A picture is worth a thousand words. So they say. And “they” are normally right, so we repeat the cliché ad nauseam.
But what if they’re wrong? What if words ARE better at some forms of communication? Are we all in the wrong business?
It’s an interesting question. These days, images are more popular, and by assumption powerful, than ever before. We discussed the idea a while back with curator Russell Lord, a photography expert if ever there was one.
The idea is that photographs convey information beyond the boundaries of language. A picture of fire will read as fire in China, Chattanooga, or Timbuktu. Fire warm. Fire cook food. Me like fire.
We don’t need words to recognize an object, or even a set of actions. Soccer/Football is a global sport, and a portrait of Lionel Messi, or Cristiano Ronaldo, will be recognizable in most parts of Earth, with no further explanation.
But what about emotions? What about the subtle nuance that resides inside a human being’s soul. (Should we accept the existence a soul, which is DEFINITELY a conversation for a different day.)
I’m waxing philosophical, as my brain is still in some form of image-induced stasis, after looking at dozens of projects at Review Santa Fe this past weekend. I’ve come to find that the best work gains quick acceptance in a portfolio review environment.
You can always spot the artists whose work is breaking out. They stand up a little straighter. Look you in the eye. They know they’ve got the goods.
But that leaves a rather large percentage of photographers who are making good photographs, or even just decent. They mostly get silence from their reviewers, or quiet nods. It’s hard when you’re not getting compliments or criticism, so I go in the other direction.
I give honest, kind critiques, and now, people seem to be seeking me out just for that. They know I’m there to help.
So today, we’re going to attempt such a thing in a book review. It’s more of a catalog, really, called “10 Minutes With A Stranger,” sent to me directly, by the photographer Seth Hancock. (Now of Los Angeles.)
I received it a while back, and just took a look. It’s not like anything I’d normally review, and you regulars know I’ve tried to expand my range of late. So let’s go there.
Seth, I’m guessing you’re a commercial photographer. By calling it a personal project, and the shooting style you adopt, I’m inclined to read the situation thusly. Perhaps you do editorial work too, but I don’t think your training is in art.
The project, which we’re looking at here today, consists of images you made of random strangers, on a long and winding American Road Trip, while you were moving from New York to LA. You limited your time with all the people you met, and beyond photographing them, you also got them to share very personal information with you via a diary.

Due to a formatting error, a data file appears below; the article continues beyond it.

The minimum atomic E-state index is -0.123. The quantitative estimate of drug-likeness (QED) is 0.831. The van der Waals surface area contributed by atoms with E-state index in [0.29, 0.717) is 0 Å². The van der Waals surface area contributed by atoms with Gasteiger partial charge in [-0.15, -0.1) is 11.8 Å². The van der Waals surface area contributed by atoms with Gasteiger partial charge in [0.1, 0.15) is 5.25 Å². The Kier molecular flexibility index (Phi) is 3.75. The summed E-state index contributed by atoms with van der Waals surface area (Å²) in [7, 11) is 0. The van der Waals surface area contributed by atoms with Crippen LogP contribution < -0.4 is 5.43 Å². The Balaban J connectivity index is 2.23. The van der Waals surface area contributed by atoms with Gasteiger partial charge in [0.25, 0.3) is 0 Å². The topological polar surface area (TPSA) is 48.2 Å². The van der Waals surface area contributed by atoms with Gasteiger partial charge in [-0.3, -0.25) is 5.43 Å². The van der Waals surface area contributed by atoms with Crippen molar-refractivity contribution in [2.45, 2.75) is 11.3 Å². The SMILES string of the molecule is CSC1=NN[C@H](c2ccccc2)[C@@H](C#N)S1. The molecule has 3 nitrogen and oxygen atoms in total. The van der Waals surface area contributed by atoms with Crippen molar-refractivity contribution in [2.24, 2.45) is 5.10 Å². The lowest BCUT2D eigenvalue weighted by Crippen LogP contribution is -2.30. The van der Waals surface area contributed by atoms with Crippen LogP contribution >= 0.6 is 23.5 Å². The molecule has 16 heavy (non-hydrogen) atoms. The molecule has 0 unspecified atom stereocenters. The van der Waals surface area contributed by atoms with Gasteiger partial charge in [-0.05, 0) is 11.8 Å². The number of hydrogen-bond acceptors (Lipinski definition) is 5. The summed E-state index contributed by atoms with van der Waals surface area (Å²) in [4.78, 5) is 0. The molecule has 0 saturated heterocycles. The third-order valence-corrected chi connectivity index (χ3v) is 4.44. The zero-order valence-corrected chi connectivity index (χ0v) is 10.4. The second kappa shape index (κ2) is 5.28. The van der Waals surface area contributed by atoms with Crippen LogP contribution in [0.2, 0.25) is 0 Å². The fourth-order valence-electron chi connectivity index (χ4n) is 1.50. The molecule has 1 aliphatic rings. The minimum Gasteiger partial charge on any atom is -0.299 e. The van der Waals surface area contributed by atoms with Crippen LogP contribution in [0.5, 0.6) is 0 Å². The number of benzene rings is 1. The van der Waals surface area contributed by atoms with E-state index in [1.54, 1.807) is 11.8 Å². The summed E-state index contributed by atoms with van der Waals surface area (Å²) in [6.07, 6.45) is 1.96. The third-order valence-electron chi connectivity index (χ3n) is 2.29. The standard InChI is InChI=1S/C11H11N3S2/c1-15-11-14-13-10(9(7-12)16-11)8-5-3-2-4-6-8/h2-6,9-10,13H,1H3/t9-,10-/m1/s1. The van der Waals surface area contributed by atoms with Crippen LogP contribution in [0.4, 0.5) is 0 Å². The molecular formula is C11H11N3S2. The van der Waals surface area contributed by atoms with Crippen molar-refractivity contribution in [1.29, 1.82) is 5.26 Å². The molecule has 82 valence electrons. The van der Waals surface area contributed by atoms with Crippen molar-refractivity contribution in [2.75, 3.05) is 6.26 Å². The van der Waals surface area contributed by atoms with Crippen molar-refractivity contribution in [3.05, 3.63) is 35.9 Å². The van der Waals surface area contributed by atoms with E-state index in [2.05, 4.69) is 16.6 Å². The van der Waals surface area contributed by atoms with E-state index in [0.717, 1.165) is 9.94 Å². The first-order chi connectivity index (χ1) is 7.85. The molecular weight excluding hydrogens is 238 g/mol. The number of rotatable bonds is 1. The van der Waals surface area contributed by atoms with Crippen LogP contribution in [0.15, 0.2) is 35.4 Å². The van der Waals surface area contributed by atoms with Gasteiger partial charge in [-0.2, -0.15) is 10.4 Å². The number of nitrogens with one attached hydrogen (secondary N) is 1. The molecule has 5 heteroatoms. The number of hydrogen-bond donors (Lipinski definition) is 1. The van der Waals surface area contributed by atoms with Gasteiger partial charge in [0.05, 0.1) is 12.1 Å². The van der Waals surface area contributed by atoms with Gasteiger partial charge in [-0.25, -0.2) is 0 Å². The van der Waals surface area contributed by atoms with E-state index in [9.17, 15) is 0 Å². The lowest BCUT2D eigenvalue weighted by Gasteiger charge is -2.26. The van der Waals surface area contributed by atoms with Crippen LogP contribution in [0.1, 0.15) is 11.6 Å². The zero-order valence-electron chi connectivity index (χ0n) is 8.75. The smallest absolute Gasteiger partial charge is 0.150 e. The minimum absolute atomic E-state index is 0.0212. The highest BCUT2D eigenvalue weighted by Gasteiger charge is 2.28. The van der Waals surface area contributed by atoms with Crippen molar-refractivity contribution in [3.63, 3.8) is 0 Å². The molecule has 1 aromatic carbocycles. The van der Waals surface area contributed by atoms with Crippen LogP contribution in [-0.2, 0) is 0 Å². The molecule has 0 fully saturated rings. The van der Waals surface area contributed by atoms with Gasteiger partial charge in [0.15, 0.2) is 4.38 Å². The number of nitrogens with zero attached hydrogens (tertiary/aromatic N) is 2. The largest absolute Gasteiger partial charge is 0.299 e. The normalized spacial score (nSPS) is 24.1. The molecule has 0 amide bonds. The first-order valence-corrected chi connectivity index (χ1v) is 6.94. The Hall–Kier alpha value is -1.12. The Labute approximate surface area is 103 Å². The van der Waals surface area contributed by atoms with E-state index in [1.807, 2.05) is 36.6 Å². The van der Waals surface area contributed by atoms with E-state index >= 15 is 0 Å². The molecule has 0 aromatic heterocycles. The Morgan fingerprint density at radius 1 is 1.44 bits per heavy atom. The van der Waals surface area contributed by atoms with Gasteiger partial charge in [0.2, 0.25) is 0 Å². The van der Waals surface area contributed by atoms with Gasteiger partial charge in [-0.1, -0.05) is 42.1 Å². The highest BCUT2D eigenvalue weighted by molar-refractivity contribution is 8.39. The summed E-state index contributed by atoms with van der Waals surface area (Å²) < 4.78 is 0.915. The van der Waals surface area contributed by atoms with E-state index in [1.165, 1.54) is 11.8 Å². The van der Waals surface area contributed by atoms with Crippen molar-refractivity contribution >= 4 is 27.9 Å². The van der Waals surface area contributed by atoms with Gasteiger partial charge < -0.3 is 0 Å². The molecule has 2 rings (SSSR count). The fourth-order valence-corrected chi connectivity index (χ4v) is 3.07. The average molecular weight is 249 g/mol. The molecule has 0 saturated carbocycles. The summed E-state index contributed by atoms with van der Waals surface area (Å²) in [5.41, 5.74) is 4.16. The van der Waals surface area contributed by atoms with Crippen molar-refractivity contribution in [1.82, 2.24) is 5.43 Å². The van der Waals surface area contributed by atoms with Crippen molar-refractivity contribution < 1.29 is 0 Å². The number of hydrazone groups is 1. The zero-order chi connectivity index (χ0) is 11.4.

You must have some very impressive people skills. (Rico Suave, my friend. Rico Suave.) I liked the idea, and I like the book, but perhaps not in the way you intended.
The pictures have a very “commercial” look to me. They’re shiny, and some of the people are even smiling. (The big no-no in the art world.) I can tell straight off that you know how to operate a camera, and a set of lights. And I did like the two images in which you had the subject hold a light to their face. (Very meta.)
But if I were judging the photos alone, they really don’t tell me much about who the person is, nor are they distinctive from other photographer’s pictures. There is no edge. No overtone of emotion. The wall between subject and camera is thicker than Donald Trump’s bullshit. They’re neither off-putting, like early Thomas Ruff, nor are they poignantly beautiful, like Rineke Dijkstra.
The journal entries, however, are often heartbreaking. I can’t believe you got people to open up to you like this, in such a non-traditional way. (At least for a photographer.)
A young man writing a tragic letter to his dead wife. A young woman sharing her fears and pain after having a stroke, brought on by faulty medication. A man, chilling on a stoop that says “No Loitering,” writing of his trip down the wrong path, and subsequent redemption.
An African-American cowboy quietly bemoaning racism. An older man, who raises wolves, and wishes humans could only be a shade more lupine. Or a young Latino woman who said the best day of her life was when her father abandoned her family. (We can only imagine…)
I read each and every page. Word by word. Wow, were these stories powerful. I felt connected to the subjects on levels profoundly beyond what the pictures allowed me to access.
Yet, I’d never have read the words, had the pictures not existed. Not only do the images anchor the project, but I only review photo books. No photos, no review.
So, Seth, I’d encourage you to figure out how to imbue your future pictures with the depth and emotional intensity found in these incredibly honest admissions. Is it even possible for you? I don’t know.
But the best portraits obviate the need for explication. They leave us with more questions than answers. And typically, the best stories don’t have pictures. Perhaps you’ll break new ground one day?
Either way, I’m glad you sent your book my way. It held my attention, and made me think. It gave me access to new information: in this case, the inner world of a set of strangers I’ll never meet.
Bottom Line: An interesting personal project that illuminates a set of random lives